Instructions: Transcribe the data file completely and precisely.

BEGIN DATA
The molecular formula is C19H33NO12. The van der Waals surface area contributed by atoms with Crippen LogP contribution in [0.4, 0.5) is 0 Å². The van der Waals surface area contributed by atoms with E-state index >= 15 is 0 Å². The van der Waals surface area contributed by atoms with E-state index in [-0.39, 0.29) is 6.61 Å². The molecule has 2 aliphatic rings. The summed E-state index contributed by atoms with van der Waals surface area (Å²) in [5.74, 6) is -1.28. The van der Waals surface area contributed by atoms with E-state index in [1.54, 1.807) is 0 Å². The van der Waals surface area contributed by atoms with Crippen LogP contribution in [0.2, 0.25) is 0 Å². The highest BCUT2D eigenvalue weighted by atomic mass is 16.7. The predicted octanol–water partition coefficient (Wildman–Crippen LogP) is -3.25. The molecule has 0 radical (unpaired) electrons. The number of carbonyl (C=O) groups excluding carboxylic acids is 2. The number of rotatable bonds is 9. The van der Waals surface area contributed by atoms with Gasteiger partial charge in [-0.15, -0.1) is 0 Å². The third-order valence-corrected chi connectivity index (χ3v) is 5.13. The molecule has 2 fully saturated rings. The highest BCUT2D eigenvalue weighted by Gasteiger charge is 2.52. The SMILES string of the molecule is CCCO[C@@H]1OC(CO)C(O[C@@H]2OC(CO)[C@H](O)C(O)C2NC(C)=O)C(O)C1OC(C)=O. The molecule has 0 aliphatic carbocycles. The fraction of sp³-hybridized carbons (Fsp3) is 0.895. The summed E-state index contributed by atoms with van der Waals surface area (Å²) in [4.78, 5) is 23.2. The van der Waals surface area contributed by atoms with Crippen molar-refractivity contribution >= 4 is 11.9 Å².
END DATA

The molecular formula is C19H33NO12. The van der Waals surface area contributed by atoms with Crippen LogP contribution in [0.4, 0.5) is 0 Å². The van der Waals surface area contributed by atoms with E-state index >= 15 is 0 Å². The van der Waals surface area contributed by atoms with E-state index in [-0.39, 0.29) is 6.61 Å². The molecule has 2 aliphatic rings. The summed E-state index contributed by atoms with van der Waals surface area (Å²) in [5.74, 6) is -1.28. The van der Waals surface area contributed by atoms with E-state index in [1.54, 1.807) is 0 Å². The van der Waals surface area contributed by atoms with Crippen LogP contribution in [0.2, 0.25) is 0 Å². The highest BCUT2D eigenvalue weighted by atomic mass is 16.7. The predicted octanol–water partition coefficient (Wildman–Crippen LogP) is -3.25. The molecule has 0 radical (unpaired) electrons. The number of carbonyl (C=O) groups excluding carboxylic acids is 2. The number of rotatable bonds is 9. The van der Waals surface area contributed by atoms with Gasteiger partial charge in [-0.15, -0.1) is 0 Å². The third-order valence-corrected chi connectivity index (χ3v) is 5.13. The molecule has 2 fully saturated rings. The highest BCUT2D eigenvalue weighted by Gasteiger charge is 2.52. The SMILES string of the molecule is CCCO[C@@H]1OC(CO)C(O[C@@H]2OC(CO)[C@H](O)C(O)C2NC(C)=O)C(O)C1OC(C)=O. The molecule has 0 aliphatic carbocycles. The fraction of sp³-hybridized carbons (Fsp3) is 0.895. The summed E-state index contributed by atoms with van der Waals surface area (Å²) in [4.78, 5) is 23.2. The van der Waals surface area contributed by atoms with Crippen molar-refractivity contribution >= 4 is 11.9 Å².